In some centers this suction syringe aspirate is pooled along with the primary specimens in sequential order, but in others it is wasted. Given the lack of clarity around the diagnostic value of the suction syringe aspirate, and a lack of guidelines in appropriate handling of this material, we decided to pool it throughout our EBUS-TBNA procedures in a separate container and send it for individual analysis.
This study was an electronic health record (EHR)-based retrospective review. The study was approved by our institutional review board (1171269-2). This retrospective review included EBUS-TBNA cases performed at Creighton University Medical Center between January 2015 and July 2018. All procedures were completed by 4 pulmonologists with or without the assistance of fellows.
EBUS-TBNA was performed on an outpatient basis under deep sedation with the presence of a trained anesthetist. All patients had an artificial airway in place during the procedure in the form of either an endotracheal tube or a laryngeal mask airway, at the discretion of the proceduralist. Routine bronchoscopic airway inspection was completed using an Olympus BF-1T180 prior to using the linear array ultrasonic bronchoscope (Olympus BF-UC180F) to complete a comprehensive mediastinal and hilar lymph node examination. A dedicated 19, 21, or 22-gauge needle was then used in all cases to perform transbronchial needle aspiration on all nodal stations noted to be greater than 10 mm in short axis diameter proceeding in a presumed N3, N2, N1 sequence. The specific needle that was used was determined by the performing pulmonologist based on routine clinical criteria and physician preference.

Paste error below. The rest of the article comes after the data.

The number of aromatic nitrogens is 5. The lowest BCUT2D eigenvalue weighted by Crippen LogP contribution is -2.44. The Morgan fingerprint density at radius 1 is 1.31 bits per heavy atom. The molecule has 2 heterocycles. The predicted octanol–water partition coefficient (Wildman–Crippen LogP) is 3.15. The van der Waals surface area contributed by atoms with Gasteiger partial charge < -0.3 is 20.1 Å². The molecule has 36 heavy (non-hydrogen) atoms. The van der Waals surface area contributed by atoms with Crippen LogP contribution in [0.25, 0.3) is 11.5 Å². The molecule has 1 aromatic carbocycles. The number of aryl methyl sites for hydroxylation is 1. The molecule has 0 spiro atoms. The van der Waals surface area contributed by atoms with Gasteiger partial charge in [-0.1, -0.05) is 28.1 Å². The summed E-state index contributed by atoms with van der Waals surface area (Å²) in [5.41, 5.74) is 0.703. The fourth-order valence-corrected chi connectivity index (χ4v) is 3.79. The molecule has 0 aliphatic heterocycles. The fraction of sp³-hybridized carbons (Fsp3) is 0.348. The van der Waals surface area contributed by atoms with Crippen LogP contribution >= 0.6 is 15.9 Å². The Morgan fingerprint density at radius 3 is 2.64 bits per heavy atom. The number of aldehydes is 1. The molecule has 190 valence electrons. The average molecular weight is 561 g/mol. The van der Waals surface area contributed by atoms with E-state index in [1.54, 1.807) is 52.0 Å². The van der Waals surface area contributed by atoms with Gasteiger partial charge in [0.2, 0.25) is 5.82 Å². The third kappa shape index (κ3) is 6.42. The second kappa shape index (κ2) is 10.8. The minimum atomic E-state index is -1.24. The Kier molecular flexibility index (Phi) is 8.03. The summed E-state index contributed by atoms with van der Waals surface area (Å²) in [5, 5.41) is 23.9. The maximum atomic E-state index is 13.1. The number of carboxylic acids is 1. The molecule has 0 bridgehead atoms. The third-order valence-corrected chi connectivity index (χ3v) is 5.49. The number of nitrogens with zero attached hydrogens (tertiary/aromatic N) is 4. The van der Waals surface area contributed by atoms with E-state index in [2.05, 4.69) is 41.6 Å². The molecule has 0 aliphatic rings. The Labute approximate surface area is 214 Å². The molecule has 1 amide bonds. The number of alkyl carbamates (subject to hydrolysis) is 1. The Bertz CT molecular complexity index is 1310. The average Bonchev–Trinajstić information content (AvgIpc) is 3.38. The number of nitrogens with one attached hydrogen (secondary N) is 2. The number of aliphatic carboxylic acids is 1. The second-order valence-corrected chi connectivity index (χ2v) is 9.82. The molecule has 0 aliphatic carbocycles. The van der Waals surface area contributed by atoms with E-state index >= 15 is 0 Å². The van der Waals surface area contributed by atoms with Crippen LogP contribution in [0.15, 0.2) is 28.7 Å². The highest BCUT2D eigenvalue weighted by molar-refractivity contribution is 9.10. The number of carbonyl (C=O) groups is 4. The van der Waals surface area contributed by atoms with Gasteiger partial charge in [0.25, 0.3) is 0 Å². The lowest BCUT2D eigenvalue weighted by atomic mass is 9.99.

After initial insertion of the needle into the target node, the stylet was removed and negative pressure was applied with a suction syringe set at −10 cm water pressure. The needle was agitated within the lymph node from 5–10 times. Suction was then closed, the needle was retracted, and the primary specimen was collected in either Cytolyt, saline, formalin, or Roswell Park Memorial Institute medium (RPMI) based on the clinical indication, or was used for slide preparation for rapid on-site cytological evaluation when appropriate.